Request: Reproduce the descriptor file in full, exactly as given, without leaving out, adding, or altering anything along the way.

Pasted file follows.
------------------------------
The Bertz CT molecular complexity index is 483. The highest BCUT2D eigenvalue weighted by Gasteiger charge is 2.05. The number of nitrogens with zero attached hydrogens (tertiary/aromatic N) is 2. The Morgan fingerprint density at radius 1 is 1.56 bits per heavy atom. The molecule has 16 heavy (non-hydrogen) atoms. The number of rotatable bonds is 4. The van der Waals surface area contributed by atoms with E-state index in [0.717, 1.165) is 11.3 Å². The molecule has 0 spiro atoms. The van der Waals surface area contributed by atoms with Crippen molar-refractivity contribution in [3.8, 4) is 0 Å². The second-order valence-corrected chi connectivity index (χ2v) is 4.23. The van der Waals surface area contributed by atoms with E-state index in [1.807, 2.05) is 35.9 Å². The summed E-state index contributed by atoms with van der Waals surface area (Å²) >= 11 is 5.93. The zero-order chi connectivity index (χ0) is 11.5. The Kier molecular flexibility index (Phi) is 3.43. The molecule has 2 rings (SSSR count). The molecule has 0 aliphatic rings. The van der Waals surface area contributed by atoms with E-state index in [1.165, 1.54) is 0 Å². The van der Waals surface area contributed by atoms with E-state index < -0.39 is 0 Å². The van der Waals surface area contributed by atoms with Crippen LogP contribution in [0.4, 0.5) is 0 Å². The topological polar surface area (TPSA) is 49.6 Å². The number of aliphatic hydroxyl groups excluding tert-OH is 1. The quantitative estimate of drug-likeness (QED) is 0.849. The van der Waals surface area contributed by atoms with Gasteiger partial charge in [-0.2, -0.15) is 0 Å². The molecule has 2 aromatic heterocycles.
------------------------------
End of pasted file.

The Bertz CT molecular complexity index is 483. The highest BCUT2D eigenvalue weighted by Gasteiger charge is 2.05. The number of nitrogens with zero attached hydrogens (tertiary/aromatic N) is 2. The Morgan fingerprint density at radius 1 is 1.56 bits per heavy atom. The molecule has 16 heavy (non-hydrogen) atoms. The number of rotatable bonds is 4. The van der Waals surface area contributed by atoms with E-state index in [0.717, 1.165) is 11.3 Å². The molecule has 0 spiro atoms. The van der Waals surface area contributed by atoms with Crippen molar-refractivity contribution in [3.8, 4) is 0 Å². The second-order valence-corrected chi connectivity index (χ2v) is 4.23. The van der Waals surface area contributed by atoms with E-state index in [1.807, 2.05) is 35.9 Å². The summed E-state index contributed by atoms with van der Waals surface area (Å²) >= 11 is 5.93. The zero-order chi connectivity index (χ0) is 11.5. The Kier molecular flexibility index (Phi) is 3.43. The molecule has 2 rings (SSSR count). The molecule has 0 aliphatic rings. The van der Waals surface area contributed by atoms with E-state index in [1.165, 1.54) is 0 Å². The van der Waals surface area contributed by atoms with E-state index < -0.39 is 0 Å². The van der Waals surface area contributed by atoms with Crippen LogP contribution in [0.4, 0.5) is 0 Å². The topological polar surface area (TPSA) is 49.6 Å². The number of aliphatic hydroxyl groups excluding tert-OH is 1. The quantitative estimate of drug-likeness (QED) is 0.849. The van der Waals surface area contributed by atoms with Gasteiger partial charge in [-0.2, -0.15) is 0 Å². The molecule has 2 aromatic heterocycles.